Stormy Cove – Old murders, long winters, and a town’s dark secrets

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The Great Northern Peninsula is the setting of a new mystery novel by our very own Bernadette Calonego, an author born in Switzerland, who spends her time in British Columbia and Newfoundland. Stormy Cove is her fourth novel. After reading her page turning “Under Dark Waters” about historian digging up the past of a German author and Canadian trapper, while participating in a dangerous mission of uncovering the truth set in British Columbia and the Canadian North. Certainly a novel with storyline and characters that kept you wanting more until the very end. I am even more excited to read this newest work given its affinity to my home.

Her work was published in Germany and it was quite successful. Now in its English version, launched in late May, it can be purchased locally at Shopper’s Choice Pharmacy, St. Anthony; Hedderson`s Store, St. Lunaire-Giequet; Dark Tickle Company, St. Lunaire-Griquet; J and K, Noddy Bay, the Norseman Restaurant and Gaia Art Gallery, L`Anse aux Meadows; Neddie’s Harbour Inn, Norris Point; every book store can order it by visiting  http://www.bernadettecalonego.com/english/ or visit Amazon.com.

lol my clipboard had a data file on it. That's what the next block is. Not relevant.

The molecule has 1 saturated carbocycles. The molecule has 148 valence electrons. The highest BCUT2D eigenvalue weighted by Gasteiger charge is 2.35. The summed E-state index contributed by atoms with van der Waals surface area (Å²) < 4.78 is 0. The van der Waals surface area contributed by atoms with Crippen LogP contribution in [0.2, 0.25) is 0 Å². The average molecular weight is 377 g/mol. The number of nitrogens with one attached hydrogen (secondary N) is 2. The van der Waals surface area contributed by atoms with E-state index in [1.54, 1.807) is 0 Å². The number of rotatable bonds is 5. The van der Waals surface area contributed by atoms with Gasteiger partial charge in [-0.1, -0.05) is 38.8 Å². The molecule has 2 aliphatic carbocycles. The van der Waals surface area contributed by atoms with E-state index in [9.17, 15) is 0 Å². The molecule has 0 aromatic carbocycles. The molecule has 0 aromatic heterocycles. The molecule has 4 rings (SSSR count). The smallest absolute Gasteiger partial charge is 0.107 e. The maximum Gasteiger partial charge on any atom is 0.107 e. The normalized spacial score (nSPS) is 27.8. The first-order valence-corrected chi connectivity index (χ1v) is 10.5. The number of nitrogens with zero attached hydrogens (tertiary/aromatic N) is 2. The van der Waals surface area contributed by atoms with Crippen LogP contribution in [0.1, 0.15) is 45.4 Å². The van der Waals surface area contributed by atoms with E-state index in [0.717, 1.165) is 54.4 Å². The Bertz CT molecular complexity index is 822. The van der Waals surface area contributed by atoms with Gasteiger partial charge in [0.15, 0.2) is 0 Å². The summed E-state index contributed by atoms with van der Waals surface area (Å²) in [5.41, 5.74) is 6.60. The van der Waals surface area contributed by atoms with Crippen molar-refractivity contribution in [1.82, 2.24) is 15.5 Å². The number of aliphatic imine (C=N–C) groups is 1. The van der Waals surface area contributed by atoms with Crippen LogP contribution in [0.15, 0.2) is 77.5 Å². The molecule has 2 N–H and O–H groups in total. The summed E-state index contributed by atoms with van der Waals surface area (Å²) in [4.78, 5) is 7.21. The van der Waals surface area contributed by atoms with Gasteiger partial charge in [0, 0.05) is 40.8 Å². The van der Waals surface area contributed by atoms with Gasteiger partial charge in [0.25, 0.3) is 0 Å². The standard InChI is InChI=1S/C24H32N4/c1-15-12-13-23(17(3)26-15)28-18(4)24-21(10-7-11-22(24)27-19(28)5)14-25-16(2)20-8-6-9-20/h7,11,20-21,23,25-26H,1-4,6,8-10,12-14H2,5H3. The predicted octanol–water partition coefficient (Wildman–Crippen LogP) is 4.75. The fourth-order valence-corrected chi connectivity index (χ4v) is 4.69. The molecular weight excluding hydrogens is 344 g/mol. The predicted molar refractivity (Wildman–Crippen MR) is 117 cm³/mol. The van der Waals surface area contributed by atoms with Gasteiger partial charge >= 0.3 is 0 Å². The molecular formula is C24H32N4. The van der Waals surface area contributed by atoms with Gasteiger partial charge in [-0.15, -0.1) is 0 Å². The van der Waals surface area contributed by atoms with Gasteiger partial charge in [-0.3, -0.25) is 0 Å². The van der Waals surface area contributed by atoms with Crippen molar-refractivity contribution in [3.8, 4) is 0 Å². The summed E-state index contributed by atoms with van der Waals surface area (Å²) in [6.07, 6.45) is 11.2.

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The back jacket reads:

As a globe-trotting freelance photographer based in Vancouver, British Columbia, Lori Finning has seen just about everything. But when she lands an assignment on the barren, snow-swept island of Newfoundland, she finds herself in harsh and unfamiliar territory.

During the long, dreary winters in the isolated fishing community of Stormy Cove, gossiping is the primary pastime. So Lori is surprised when she learns of a crime the locals have spent twenty years not talking about: the strange, unsolved murder of a teenage girl. As she delves deeper into the village’s past, she’ll discover dark family secrets, unexplained crimes, and an undeniable attraction to Noah, a taciturn local fisherman who just might hold all the answers.

Who wouldn’t want to immerse yourself in a novel set on the Great Northern Peninsula that surrounds the mystery of murder and uncovers a tiny town’s dark secrets? I can’t wait to finish it! Happy reading everyone!

Live Rural NL –

Christopher Mitchelmore, MHA                                                                                                                                        St. Barbe-L’Anse Aux Meadows